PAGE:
Is your mouth watering? It should be. That molecule at left is called ethyl formate (C2H5OCHO), and it’s partly responsible for the flavors in brandy, butter, raspberries and rum.
As for this one, it’s a solvent called n-Propyl cyanide (C3H7CN); not so tasty.
They’re both highly complex organics, and they’ve both been detected in space, according to new research — adding mouth-watering evidence to the search for extra-terrestrial life.
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The research team hails from Cornell University in Ithaca, New York and the University of Cologne and the Max Planck Institute for Radio Astronomy (MPIfR), both in Germany. Their discoveries represent two of the most complex molecules yet discovered in interstellar space.
To make the observations, the team used the Institut de RadioAstronomie Millimétrique (IRAM) 30m Telescope at Pico Veleta in southern Spain.
Their computational models of interstellar chemistry also indicate that yet larger organic molecules may be present — including the so-far elusive amino acids, believed to be essential for life. The simplest amino acid, glycine (NH2CH2COOH), has been looked for in the past, but has not been successfully detected. However, the size and complexity of this molecule is matched by the two new molecules discovered by the team.
The results are being presented this week at the European Week of Astronomy and Space Science at the University of Hertfordshire, in the UK.
The IRAM was focused on the star-forming region Sagittarius B2, close to the centre of our galaxy. The two new molecules were detected in a hot, dense cloud of gas known as the “Large Molecule Heimat,” which contains a luminous newly-formed star. Large, organic molecules of many different sorts have been detected in this cloud in the past, including alcohols, aldehydes, and acids. The new molecules ethyl formate n-propyl cyanide represent two different classes of molecule — esters and alkyl cyanides — and they are the most complex of their kind yet detected in interstellar space.
Atoms and molecules emit radiation at very specific frequencies, which appear as characteristic “lines” in the electromagnetic spectrum of an astronomical source. Recognizing the signature of a molecule in that spectrum is akin to identifying a human fingerprint.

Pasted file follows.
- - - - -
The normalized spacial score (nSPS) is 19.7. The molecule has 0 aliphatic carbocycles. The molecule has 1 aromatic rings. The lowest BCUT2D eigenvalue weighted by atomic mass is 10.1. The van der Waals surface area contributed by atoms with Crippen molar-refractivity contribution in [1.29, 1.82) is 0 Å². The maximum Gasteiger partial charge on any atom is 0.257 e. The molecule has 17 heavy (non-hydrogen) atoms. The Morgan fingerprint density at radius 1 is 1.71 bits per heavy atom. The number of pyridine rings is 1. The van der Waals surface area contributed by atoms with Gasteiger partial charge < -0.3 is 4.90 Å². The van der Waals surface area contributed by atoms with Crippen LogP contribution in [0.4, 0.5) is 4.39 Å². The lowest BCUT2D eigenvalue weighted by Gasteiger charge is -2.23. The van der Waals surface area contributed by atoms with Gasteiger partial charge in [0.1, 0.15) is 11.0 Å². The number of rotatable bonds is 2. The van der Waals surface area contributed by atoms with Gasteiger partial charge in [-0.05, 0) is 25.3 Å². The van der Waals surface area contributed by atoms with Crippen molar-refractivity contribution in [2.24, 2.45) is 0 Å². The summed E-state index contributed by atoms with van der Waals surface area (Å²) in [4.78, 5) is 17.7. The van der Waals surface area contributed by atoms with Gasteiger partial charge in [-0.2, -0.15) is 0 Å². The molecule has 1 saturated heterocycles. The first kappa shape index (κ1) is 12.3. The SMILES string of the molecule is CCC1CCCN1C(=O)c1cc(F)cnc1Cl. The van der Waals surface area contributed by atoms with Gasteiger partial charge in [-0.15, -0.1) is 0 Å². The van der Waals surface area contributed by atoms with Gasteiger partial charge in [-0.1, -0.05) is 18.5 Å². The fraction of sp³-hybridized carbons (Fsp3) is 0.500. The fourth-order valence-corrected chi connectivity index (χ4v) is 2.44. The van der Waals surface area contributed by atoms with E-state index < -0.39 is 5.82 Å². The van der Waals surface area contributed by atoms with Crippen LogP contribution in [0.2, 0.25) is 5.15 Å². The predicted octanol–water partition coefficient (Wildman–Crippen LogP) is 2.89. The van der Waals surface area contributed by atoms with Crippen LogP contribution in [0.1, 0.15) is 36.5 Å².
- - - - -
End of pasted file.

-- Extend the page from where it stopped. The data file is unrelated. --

“The difficulty in searching for complex molecules is that the best astronomical sources contain so many different molecules that their “fingerprints” overlap, and are difficult to disentangle,” says Arnaud Belloche, scientist at the Max Planck Institute and first author of the research paper.
“Larger molecules are even more difficult to identify because their “fingerprints” are barely visible: their radiation is distributed over many more lines that are much weaker,” added Holger Mueller, researcher at the University of Cologne. Out of 3,700 spectral lines detected with the IRAM telescope, the team identified 36 lines belonging to the two new molecules.
The researchers then used a computational model to understand the chemical processes that allow these and other molecules to form in space. Chemical reactions can take place as the result of collisions between gaseous particles; but there are also small grains of dust suspended in the interstellar gas, and these grains can be used as landing sites for atoms to meet and react, producing molecules. As a result, the grains build up thick layers of ice, composed mainly of
water, but also containing a number of basic organic molecules like methanol, the simplest alcohol.
“But,” says Robin Garrod, an astrochemist at Cornell University, “the really large molecules don’t seem to build up this way, atom by atom.” Rather, the computational models suggest that the more complex molecules form section by section, using pre-formed building blocks that are provided by molecules, such as methanol, that are already present on the dust grains. The computational models show that these sections, or “functional groups,” can add together efficiently, building up a molecular “chain” in a series of short steps. The two newly-discovered molecules seem to be produced in this way.
Adds Garrod, “There is no apparent limit to the size of molecules that can be formed by this process — so there’s good reason to expect even more complex organic molecules to be there, if we can detect them.”
The team believes this will happen in the near future, particularly with future instruments like the Atacama Large Millimeter Array (ALMA) in Chile.
European Week of Astronomy and Space Science
Max Planck Institute for Radio Astronomy
Cologne Database for Molecular Spectroscopy
Reference list of all 150 molecules presently known in space
Institut fuer Radioastronomie im Millimeterbereich (IRAM)
Atacama Large Millimeter Array (ALMA)